Some 30 people were killed on Tuesday when a vast span of the Morandi bridge collapsed during a heavy rainstorm, sending vehicles and their drivers plunging 100-meters (330 feet) onto railway tracks below.
Rescuers spent the night searching the tangled remains of the bridge under floodlights and there are fears the toll could rise in what the Italian government has called an “immense tragedy.”
The collapse came as the bridge was undergoing maintenance work and as the Liguria region, where Genoa is situated, experienced torrential rainfall.
“Unfortunately there are around 30 dead and many injured in a serious condition,” Interior Minister Matteo Salvini told reporters.
Italian President Sergio Mattarella said a “catastrophe” had hit Genoa and the whole of Italy, as attention turned to what might have caused the collapse and who might be ultimately responsible.
“Italians have the right to modern and efficient infrastructure that accompanies them safely through their everyday lives,” Mattarella said in a statement.
Prime Minister Giuseppe Conte said “all infrastructure” across the country needed to be double-checked. “We must not allow another tragedy like this to happen again,” he added.
‘Not giving up hope’
Rescuers scouring through the wreckage, strewn among shrubland and train tracks, said there were “dozens” of victims, as rescue helicopters winched survivors on stretchers from the ruined bridge.
Cars and trucks were tangled in the rubble and nearby buildings damaged by vast chunks of concrete, according to an AFP photographer at the scene.
Rescuers scouring through the wreckage, strewn among shrubland and train tracks. Photo by AFP/Valery Hache
“We’re not giving up hope, we’ve already saved a dozen people from under the rubble,” a fire official, Emanuele Giffi, told AFP.
“We’re going to work round the clock until the last victim is secured.”
As cars and trucks tumbled off the bridge, Afifi Idriss, 39, a Morrocan lorry driver, just managed to come to a halt in time.
“I saw the green lorry in front of me stop and then reverse so I stopped too, locked the truck and ran,” he told AFP.
The green lorry was still on the bridge late evening, stopped just short of the now yawning gap.
The incident — the deadliest of its kind in Europe since 2001 — is the latest in a string of bridge collapses in Italy, a country prone to damage from seismic activity but where infrastructure generally is showing the effects of a faltering economy.
‘Unacceptable’ way to die
Aerial footage showed more than 200 metres (650 feet) of the viaduct, known locally as the Morandi bridge, completely destroyed.
“I’m following with the utmost apprehension what is happening in Genoa and what looks like it could be an immense tragedy,” Transport and Infrastructure Minister Danilo Toninelli said on Twitter.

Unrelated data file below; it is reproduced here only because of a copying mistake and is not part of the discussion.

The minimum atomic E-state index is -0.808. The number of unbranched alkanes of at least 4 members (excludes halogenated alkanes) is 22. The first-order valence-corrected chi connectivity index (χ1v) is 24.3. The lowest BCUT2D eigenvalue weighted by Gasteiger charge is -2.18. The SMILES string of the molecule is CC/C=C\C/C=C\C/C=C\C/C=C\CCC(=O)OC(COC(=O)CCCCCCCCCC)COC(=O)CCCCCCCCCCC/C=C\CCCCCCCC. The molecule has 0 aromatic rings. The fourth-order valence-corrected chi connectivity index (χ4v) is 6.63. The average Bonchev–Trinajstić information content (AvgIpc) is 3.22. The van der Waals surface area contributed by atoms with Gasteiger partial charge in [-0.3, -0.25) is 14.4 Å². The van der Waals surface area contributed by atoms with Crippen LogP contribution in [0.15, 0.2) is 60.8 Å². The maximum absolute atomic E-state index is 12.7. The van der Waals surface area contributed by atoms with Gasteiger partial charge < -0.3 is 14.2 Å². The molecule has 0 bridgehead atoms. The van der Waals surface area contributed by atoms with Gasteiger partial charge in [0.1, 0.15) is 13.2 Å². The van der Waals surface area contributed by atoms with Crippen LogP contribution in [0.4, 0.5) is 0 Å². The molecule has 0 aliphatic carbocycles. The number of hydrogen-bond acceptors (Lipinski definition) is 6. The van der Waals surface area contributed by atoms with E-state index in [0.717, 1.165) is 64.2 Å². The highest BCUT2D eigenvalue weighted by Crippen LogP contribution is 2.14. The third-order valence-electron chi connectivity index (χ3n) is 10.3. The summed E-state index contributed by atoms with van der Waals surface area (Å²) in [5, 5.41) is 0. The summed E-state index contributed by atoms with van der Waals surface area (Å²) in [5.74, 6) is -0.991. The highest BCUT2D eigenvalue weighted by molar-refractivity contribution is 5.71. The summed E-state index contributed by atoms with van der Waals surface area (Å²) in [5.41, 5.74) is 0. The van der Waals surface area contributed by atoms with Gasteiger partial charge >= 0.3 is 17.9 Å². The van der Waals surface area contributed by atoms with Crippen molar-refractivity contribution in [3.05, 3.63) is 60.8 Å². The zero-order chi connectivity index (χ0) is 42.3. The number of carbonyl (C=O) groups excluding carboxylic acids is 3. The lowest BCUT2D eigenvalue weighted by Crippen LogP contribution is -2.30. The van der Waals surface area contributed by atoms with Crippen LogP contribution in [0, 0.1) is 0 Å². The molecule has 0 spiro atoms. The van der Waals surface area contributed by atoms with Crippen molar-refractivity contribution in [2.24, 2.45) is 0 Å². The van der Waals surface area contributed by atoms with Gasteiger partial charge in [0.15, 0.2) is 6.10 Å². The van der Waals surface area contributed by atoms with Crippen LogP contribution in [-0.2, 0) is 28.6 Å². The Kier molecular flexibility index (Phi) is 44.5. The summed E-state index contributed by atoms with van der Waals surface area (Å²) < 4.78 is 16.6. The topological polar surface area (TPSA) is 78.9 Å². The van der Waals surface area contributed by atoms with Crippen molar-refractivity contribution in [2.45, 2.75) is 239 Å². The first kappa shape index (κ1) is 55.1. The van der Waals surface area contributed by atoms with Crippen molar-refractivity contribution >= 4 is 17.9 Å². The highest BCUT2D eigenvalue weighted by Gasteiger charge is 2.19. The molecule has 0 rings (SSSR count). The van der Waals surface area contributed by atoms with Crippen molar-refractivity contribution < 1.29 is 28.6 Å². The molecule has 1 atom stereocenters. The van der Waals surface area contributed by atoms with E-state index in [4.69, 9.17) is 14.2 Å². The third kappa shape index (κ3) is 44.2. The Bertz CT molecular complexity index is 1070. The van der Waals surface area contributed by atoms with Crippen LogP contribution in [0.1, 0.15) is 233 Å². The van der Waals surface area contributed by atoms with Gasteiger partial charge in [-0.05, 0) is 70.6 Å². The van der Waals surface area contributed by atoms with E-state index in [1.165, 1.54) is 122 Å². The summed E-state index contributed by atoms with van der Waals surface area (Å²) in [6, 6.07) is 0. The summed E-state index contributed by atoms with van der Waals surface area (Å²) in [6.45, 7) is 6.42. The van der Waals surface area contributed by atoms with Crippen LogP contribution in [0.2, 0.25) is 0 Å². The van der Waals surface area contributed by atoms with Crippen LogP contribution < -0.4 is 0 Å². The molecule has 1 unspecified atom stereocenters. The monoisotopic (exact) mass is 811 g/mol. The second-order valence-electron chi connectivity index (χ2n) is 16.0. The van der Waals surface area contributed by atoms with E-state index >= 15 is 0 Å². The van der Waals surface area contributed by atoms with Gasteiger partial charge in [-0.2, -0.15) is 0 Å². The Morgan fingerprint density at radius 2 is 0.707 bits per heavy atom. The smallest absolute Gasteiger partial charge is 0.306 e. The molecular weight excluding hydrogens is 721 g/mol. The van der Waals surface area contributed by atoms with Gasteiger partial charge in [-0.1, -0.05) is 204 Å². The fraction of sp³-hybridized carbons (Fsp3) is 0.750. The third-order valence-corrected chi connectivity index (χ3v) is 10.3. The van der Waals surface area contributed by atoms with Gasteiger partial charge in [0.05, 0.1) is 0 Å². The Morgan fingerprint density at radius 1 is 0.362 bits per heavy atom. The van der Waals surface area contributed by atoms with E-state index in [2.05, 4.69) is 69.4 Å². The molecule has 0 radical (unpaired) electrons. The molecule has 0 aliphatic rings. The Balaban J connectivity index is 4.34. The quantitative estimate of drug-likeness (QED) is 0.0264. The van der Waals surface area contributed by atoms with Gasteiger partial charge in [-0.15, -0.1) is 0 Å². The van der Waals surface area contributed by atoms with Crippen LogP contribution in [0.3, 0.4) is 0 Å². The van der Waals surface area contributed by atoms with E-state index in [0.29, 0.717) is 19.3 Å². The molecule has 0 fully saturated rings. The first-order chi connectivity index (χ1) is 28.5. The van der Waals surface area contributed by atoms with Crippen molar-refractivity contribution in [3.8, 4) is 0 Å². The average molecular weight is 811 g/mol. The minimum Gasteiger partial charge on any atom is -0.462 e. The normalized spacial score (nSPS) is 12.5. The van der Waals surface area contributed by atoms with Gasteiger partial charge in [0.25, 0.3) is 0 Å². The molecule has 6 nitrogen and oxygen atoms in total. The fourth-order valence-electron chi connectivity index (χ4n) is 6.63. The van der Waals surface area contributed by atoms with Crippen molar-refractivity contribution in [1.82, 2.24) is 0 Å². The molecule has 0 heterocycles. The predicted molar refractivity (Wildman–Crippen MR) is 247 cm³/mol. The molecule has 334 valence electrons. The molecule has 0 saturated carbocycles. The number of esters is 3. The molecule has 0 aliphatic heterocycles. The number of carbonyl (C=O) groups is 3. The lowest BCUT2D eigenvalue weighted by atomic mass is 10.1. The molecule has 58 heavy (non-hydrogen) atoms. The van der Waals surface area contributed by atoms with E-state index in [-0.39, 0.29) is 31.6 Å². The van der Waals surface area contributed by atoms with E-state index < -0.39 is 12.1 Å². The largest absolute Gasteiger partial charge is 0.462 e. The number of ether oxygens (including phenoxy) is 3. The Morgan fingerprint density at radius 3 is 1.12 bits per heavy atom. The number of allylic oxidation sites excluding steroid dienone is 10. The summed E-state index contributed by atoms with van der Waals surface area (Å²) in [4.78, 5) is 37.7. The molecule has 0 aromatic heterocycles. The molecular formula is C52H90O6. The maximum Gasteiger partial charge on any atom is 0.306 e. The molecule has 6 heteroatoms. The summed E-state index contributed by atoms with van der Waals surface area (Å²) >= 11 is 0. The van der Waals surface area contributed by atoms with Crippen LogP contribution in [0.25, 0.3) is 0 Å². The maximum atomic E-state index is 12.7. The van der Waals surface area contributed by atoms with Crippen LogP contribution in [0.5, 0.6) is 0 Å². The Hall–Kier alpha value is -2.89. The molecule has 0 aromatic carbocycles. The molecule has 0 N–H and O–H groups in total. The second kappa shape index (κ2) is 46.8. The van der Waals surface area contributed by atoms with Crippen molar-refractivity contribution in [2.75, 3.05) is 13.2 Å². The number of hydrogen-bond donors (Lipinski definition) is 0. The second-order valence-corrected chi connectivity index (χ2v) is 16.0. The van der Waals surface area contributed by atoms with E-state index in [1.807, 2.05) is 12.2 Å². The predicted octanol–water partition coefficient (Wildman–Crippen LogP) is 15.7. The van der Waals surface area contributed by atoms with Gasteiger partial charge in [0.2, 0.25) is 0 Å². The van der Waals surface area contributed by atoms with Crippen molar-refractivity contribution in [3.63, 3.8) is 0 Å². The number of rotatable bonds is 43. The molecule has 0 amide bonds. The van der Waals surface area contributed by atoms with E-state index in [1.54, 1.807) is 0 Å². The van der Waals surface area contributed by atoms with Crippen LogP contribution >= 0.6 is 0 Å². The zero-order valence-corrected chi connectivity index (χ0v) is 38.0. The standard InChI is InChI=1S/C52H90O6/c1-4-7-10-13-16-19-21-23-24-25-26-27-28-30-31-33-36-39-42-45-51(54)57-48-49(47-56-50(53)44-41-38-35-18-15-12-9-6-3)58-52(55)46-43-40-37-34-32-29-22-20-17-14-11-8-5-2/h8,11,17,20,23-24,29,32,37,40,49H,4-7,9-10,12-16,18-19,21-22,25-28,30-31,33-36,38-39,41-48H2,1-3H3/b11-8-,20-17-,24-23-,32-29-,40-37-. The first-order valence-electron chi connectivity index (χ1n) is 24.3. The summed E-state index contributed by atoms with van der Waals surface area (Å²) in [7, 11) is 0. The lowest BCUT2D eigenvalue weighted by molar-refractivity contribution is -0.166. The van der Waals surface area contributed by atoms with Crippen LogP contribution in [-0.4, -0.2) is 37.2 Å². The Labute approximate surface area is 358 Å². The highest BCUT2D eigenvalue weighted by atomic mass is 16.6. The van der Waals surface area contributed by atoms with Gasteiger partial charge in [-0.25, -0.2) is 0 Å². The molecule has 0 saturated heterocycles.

Salvini, who is also leader of the nationalist League party in the coalition government, vowed to hold those responsible for the disaster accountable.
“I have gone over this bridge hundreds of times, and I commit to digging and finding out who is responsible for an unacceptable tragedy, because it’s not possible that in 2018 you can work and die in these conditions,” he said.
The cause of the disaster was not immediately clear, although weather services in the Liguria region had issued a storm warning Tuesday morning.
The national motorways body said on its website that “maintenance works were being carried out on the base of the viaduct”, adding that a crane had been moved on site to assist the work.
History of collapses
A fire service spokesperson told AFP that the bridge had mostly fallen on rail tracks several dozen metres below and that cars and trucks had fallen with the rubble. Photo by AFP/Andrea Leoni
Genoa, home to half a million people, is located between the sea and the mountains of northwestern Italy.
Its rugged terrain means that motorways that run through the city and the surrounding area are characterised by long viaducts and tunnels.
The Morandi viaduct, completed in 1967, spans dozens of railway lines as well as an industrial zone with several factories.
One factory, immediately next to one of the viaduct’s support columns, was virtually empty on Tuesday on the eve of a national holiday, and seems to have sustained minimal damage.
“I live nearby and I cross the bridge every day on foot,” said Ibou Toure, 23, a translator. “I was never sure of it, you’d always hear these noises whenever lorries were going over.
“When I heard it had collapsed, I wasn’t surprised.”
In March last year, a couple were killed when a motorway overpass collapsed on their car near Ancona on the country’s Adriatic coast.
A pensioner died in October 2016 when his car was crushed by a collapsing bridge over a dual carriageway between Milan and Lecco.
That incident was blamed on bureaucratic bungling which led to a fatal delay in the bridge being closed after it was reported to be showing significant cracks.
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